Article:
4. Gloriana

Earlier this summer, the United Kingdom celebrated the 60th anniversary of Queen Elizabeth II’s coronation with performances of this historical opera based on the life of her namesake, Queen Elizabeth I. Originally penned in the 1950s, Gloriana follows the relationship between Queen Elizabeth and the Earl of Essex, who was later tried for treason and executed.

The opera was commissioned for the crowning of Queen Elizabeth II, but it has rarely been performed since then. This is likely because of its unpopular portrayal of Queen Elizabeth I; rather than patriotic, grand, and noble, she is painted as a vain, disillusioned woman coming to terms with her own mortality. Following its debut, it was called “one of the great disasters of operatic history” and even given the nickname “Boriana.” However, the 2013 revival of the opera fared much better, most likely aided simply by the passage of time.

5. Mulroney: The Opera

Written by comedian and satirist Dan Redican, this 2011 on-screen opera focuses on the life of Brian Mulroney, Canada’s prime minister from 1984 to 1993. Spurred by the emergence of “CNN operas” like Nixon in China, the film lampoons the rise and fall of the Quebecois politician. Though it had a pretty large budget by Canadian standards— $3.8 million—and a cast chock full of Canada’s best opera singers, the film was largely a flop, or as one critic called it, “an epic failure.” Not without bright spots, the opera features an especially enormous prosthetic chin and, for fans of Whose Line is it Anyway?, Colin Mochrie as Jean Chretien, who later became Canada’s 20th prime minister.

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Paw Enforcement: A History of McGruff the Crime Dog
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Jack Keil, executive creative director of the Dancer Fitzgerald Sample ad agency, was stuck in a Kansas City airport at three in the morning when he started thinking about Smokey Bear. Smokey was the furred face of forest fire prevention, an amiable creature who cautioned against the hazards of unattended campfires or errant cigarette butts. Everyone, it seemed, knew Smokey and heeded his words.

In 1979, Keil’s agency had been tasked with coming up with a campaign for the recently-instituted National Crime Prevention Council (NCPC), a nonprofit organization looking to educate the public about crime prevention. If Keil could create a Smokey for their mission, he figured he would have a hit. He considered an elephant who could stamp out crime, or a rabbit who was hopping mad about illegal activity.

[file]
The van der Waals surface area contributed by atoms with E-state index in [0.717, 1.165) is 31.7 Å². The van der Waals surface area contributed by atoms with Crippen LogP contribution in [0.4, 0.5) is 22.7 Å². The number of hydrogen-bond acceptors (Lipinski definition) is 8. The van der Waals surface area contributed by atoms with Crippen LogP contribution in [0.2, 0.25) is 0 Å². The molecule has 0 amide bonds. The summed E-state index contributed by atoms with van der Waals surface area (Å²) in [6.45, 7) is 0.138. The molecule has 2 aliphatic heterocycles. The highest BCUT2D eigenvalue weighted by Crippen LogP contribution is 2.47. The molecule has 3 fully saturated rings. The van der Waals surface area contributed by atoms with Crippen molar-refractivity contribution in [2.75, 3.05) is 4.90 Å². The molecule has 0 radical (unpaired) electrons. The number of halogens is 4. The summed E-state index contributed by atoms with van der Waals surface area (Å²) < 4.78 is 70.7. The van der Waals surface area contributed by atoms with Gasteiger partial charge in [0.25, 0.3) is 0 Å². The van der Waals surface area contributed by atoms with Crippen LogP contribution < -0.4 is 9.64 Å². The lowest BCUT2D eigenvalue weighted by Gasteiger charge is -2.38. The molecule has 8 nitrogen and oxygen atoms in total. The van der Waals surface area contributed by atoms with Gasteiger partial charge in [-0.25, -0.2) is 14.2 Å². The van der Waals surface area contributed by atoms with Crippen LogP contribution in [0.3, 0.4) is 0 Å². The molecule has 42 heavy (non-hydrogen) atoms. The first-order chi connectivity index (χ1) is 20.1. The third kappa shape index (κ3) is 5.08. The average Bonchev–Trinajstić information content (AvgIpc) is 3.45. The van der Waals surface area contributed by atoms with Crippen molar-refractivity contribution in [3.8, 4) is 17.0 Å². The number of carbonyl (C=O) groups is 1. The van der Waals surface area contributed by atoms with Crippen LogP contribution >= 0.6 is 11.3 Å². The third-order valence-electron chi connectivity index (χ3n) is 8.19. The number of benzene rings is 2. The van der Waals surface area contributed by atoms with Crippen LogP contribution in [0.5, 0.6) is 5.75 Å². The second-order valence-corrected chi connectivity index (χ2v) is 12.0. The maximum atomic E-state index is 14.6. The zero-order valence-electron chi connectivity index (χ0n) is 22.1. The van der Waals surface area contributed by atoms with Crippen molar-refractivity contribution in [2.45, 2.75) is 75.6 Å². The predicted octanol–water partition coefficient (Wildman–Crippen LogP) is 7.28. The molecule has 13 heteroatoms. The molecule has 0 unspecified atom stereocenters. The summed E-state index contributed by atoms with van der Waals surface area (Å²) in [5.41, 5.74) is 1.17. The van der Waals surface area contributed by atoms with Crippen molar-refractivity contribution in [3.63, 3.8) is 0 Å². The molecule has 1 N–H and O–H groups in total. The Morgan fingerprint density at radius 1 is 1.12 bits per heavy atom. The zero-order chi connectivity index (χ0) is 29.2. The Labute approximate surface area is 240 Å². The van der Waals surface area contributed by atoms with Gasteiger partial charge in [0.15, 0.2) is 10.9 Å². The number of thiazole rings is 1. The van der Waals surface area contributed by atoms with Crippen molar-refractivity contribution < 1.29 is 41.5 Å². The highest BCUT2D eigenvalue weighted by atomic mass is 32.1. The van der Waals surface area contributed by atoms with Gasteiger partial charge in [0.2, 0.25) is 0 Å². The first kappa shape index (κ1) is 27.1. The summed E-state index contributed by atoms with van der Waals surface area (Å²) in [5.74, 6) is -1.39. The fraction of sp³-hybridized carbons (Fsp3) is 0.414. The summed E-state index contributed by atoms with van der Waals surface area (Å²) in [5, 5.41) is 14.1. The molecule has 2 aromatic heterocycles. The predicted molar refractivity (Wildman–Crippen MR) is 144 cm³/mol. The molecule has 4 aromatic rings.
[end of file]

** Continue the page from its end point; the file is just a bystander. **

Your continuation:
A dog seemed to fit. Dogs bit things, and the NCPC was looking to take a bite out of crime. Keil sketched a dog reminiscent of Snoopy with a Keystone Cop-style hat.

Back at the agency, people loved the idea but hated the dog. In a week’s time, the cartoon animal would morph into McGruff, the world-weary detective who has raised awareness about everything from kidnapping to drug abuse. While he no longer looked like Snoopy, he was about to become just as famous.

In 1979, the public service advertising nonprofit the Ad Council held a meeting to discuss American paranoia. Crime was a hot button issue, with sensational reports about drugs, home invasions, and murders taking up the covers of major media outlets like Newsweek and TIME. Surveys reported that citizens were concerned about crime rates and neighborhood safety. Respondents felt helpless to do anything, since more law enforcement meant increased taxes.

To combat public perception, the Ad Council wanted to commit to an advertising campaign that would act as a preventive measure. Crime could not be stopped, but the feeling was that it could be dented with more informed communities. Maybe a clean park would be less inviting to criminals; people might need to be reminded to lock their doors.

What people did not need was a lecture. So the council enlisted Dancer Fitzgerald Sample to organize a campaign that promoted awareness in the most gentle way possible. Keil's colleagues weighed in on his dog idea; someone suggested that the canine be modeled after J. Edgar Hoover, another saw a Superman-esque dog that would fly in to interrupt crime. Sherry Nemmers and Ray Krivascy offered an alternative take: a dog wearing a trench coat and smoking a cigar, modeled in part after Peter Falk’s performance as the rumpled TV detective Columbo.